They were ditched by their singer. The guitar player quit town for NYC. With a show booked and the remaining three members of what once was "their band" committed to making it work anyway, they said hell with it, wrote a set-worth of songs and played the gig (thank god there wasn't an encore).
Freed from guitar-based structure, the sound quickly morphed into something far more interesting to the remaining three: Rob Doran, Fay Davis-Jeffers and Butchy Feugo. So they named themselves Pit er Pat, after seeing the words in a painting by Chicago Imagist Jim Nutt. Pit er Pat's newfound sounds were more rhythm-based and the keyboard took the fore, leaving more space in the gaps left from the absence of a guitar.
Each of the members of Pit er Pat are also active in the arts community, as well as working artists. The band used an artist's sense of aesthetic to hone its sound, focusing on less expected and more dissonant elements that emerged as its music progressed. Pit er Pat has been likened to The Raincoats, Soft Machine and Blonde Redhead, but there's also a little bit of Stereolab in the mix. Yet, even with this notable stew of influences, Pit er Pat has molded a sound derivative of none of their precursors and very much its own.
Amazing local live shows landed a gig at the Empty Bottle opening for 90 Day Men and The Ponys last New Year's Eve, and "Shakey," a solid first release for Thrill Jockey, has netted a month-long spot touring with Need New Body as the opening act. The tour kicks off with a much-anticipated two-night stand at the Open End Gallery on July 12 and 13. And while Pit er Pat will no doubt be back to Chicago in late-August, something about these shows smacks of the kind of milestone moments in Chicago music that leave locals claiming they saw them play here in town before they got big. And if you want to make that kind of a claim one day, this might just be your last chance.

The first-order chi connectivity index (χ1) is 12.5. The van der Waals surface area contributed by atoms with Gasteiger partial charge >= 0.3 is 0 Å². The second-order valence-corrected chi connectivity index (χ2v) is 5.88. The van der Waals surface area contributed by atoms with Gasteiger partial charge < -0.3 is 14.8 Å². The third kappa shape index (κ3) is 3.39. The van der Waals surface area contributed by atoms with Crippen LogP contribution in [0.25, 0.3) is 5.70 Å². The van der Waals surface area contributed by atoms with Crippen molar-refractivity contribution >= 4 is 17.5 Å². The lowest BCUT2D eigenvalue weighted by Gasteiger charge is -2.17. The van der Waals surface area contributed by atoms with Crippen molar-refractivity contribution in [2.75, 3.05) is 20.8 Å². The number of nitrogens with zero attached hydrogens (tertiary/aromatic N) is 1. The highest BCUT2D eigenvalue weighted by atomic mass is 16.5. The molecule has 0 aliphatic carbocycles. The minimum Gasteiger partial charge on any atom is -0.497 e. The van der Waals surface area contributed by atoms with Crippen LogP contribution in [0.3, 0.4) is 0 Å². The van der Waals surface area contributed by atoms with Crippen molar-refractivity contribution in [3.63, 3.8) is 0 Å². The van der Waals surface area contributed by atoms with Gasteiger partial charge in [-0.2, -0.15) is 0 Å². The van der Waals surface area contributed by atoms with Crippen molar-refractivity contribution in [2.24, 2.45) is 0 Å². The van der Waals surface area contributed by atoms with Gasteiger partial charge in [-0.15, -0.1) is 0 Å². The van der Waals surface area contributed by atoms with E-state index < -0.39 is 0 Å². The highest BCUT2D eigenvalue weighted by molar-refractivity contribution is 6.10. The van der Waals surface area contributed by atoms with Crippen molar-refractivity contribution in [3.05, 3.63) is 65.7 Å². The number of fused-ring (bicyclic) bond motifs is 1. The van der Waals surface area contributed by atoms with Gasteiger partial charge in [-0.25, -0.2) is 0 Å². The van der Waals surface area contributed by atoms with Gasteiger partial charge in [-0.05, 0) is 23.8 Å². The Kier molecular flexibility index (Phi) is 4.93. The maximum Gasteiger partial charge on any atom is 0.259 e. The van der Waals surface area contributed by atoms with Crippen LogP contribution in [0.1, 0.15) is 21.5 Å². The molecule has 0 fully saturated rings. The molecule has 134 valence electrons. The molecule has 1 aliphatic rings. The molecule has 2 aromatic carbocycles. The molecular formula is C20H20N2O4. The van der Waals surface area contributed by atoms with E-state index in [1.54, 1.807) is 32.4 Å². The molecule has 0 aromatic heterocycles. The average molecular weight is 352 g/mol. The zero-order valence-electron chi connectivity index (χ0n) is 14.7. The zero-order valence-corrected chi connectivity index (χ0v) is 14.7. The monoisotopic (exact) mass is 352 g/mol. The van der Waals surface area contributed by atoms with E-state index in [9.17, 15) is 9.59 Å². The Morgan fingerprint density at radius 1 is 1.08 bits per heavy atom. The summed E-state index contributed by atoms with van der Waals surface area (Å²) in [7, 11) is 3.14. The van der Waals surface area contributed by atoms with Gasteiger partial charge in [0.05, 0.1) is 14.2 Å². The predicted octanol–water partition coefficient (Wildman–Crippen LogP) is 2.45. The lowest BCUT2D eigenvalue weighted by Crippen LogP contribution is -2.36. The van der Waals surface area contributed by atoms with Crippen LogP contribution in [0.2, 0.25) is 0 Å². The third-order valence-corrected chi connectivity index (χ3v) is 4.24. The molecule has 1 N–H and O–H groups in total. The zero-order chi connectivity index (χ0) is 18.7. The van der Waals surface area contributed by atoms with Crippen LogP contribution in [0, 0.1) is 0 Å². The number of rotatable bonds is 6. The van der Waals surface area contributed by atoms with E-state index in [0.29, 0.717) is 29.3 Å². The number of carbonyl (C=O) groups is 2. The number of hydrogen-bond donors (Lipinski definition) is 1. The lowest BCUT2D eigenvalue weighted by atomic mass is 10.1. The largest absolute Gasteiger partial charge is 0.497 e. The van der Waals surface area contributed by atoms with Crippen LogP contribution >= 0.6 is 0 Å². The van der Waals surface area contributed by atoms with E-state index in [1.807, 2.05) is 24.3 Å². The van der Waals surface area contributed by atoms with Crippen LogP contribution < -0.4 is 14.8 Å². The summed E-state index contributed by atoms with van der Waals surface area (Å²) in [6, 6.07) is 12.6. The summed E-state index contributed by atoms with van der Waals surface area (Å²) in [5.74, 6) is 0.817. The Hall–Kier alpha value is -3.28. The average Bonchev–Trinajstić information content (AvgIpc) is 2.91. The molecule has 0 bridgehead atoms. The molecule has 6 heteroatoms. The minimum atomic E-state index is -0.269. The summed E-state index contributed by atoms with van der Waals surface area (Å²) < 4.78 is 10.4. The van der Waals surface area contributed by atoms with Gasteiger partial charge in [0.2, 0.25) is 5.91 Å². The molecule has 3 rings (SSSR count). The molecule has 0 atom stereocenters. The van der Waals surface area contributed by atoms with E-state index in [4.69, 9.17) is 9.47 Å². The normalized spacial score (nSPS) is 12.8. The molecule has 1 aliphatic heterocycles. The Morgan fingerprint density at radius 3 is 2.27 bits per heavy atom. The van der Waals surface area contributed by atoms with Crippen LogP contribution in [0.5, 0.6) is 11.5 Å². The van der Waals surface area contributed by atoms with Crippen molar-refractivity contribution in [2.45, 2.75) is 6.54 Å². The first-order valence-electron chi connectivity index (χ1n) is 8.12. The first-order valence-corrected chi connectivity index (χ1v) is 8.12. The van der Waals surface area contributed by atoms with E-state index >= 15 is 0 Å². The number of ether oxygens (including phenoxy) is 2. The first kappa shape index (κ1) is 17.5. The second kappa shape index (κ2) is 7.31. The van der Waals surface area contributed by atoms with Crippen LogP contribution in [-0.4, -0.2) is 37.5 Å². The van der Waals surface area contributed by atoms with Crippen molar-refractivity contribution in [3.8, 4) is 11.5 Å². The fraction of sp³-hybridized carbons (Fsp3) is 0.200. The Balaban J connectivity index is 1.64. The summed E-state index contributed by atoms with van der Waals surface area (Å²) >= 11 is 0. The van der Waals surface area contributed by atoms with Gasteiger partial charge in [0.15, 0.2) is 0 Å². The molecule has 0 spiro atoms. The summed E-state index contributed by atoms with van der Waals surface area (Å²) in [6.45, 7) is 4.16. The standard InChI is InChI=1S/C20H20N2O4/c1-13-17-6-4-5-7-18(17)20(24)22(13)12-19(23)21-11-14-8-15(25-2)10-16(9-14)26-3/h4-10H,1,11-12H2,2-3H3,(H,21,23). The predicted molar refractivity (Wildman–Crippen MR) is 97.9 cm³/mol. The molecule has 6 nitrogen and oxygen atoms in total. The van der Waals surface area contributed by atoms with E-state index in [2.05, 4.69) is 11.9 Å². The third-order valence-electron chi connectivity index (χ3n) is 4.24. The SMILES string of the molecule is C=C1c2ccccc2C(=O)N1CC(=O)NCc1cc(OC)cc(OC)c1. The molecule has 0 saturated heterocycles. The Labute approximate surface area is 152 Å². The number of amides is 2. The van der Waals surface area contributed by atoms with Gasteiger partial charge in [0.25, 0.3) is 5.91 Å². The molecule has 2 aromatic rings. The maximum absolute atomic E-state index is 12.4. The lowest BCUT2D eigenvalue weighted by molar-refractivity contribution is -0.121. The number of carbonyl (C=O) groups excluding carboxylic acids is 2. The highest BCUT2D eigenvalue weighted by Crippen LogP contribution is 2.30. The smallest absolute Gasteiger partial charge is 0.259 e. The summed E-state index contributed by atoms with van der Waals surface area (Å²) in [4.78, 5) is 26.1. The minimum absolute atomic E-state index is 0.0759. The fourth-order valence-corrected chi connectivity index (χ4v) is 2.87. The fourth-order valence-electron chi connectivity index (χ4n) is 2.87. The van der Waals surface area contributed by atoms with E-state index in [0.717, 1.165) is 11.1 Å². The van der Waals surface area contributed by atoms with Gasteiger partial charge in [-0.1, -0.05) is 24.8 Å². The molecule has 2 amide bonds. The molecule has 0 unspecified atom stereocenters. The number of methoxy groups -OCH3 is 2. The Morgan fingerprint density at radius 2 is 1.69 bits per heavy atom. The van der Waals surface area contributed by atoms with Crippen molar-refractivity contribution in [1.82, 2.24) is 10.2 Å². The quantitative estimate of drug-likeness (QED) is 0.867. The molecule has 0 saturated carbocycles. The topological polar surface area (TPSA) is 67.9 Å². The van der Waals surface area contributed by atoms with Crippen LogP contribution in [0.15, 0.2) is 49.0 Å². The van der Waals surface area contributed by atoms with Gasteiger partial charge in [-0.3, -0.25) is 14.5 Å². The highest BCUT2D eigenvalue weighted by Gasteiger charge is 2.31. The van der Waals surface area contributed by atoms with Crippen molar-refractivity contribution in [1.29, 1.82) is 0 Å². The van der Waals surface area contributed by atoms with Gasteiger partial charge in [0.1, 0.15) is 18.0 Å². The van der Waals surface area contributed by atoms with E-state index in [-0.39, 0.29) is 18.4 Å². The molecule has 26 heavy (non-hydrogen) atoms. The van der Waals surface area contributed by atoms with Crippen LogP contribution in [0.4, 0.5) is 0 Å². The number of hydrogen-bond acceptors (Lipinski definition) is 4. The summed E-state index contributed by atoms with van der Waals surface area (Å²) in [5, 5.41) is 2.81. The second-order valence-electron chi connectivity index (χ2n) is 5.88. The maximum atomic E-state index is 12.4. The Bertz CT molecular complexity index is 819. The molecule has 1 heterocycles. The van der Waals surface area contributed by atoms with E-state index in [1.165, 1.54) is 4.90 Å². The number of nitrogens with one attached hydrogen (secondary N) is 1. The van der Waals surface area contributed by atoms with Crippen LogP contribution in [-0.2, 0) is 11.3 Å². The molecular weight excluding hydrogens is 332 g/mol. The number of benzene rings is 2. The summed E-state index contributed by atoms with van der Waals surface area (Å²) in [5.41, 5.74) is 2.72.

Tell me who you are: "A musical group that lives in Chicago and performs live music in Chicago and elsewhere. We have also released multiple recordings of our music, most recently on the Thrill Jockey label. Listening to the recordings differs from seeing the band play "live" so for the full experience, both listening formats are recommended. Our live shows are very different. We're still playing the same songs, more or less the same way, but the sound is less controlled."
Baby's first steps: "Our first show in Chicago with the current line-up was at the Empty Bottle in the late summer of 2002. We opened for The Eternals and Abiline. We also played the first show at The Open End Gallery space in 2002, and that's where our last show in Chicago was held. The shows at Open End are all ages, and we really like that, since the crowds are more energetic. Open End is one of the few places left in Chicago where you can see an all-ages show."
Here I amórock you like the: "Ocean. Sometimes it sounds more like a creek. It really all depends on your state of mind and perspective."
Coming soon to a dive bar near you: "We are playing two all ages shows at Open End Gallery on July 12 and 13 with this crazy band from Philadelphia called Need New Body, and that will be the last time we'll play in Chicago for a while, since we're going on tour with Need New Body afterward."
Fresh from the woodshop: "We have a new record out on Thrill Jockey called "Shakey" and a new tour-only release we just recorded with John McEntire called "3D Message" that's about 15-minutes long and has all new material."
What's cool in your neck of the woods: "Right now Yojimbo's Garage Bike shop, Irazu Costa Rican restaurant for the burritos, and the lake front. I also spend a great deal of time at home.
They blew my hair back: "Lichens [Rob Lowe of 90 Day Men]."
Read more about Pit er Pat, compliments of Thrill Jockey.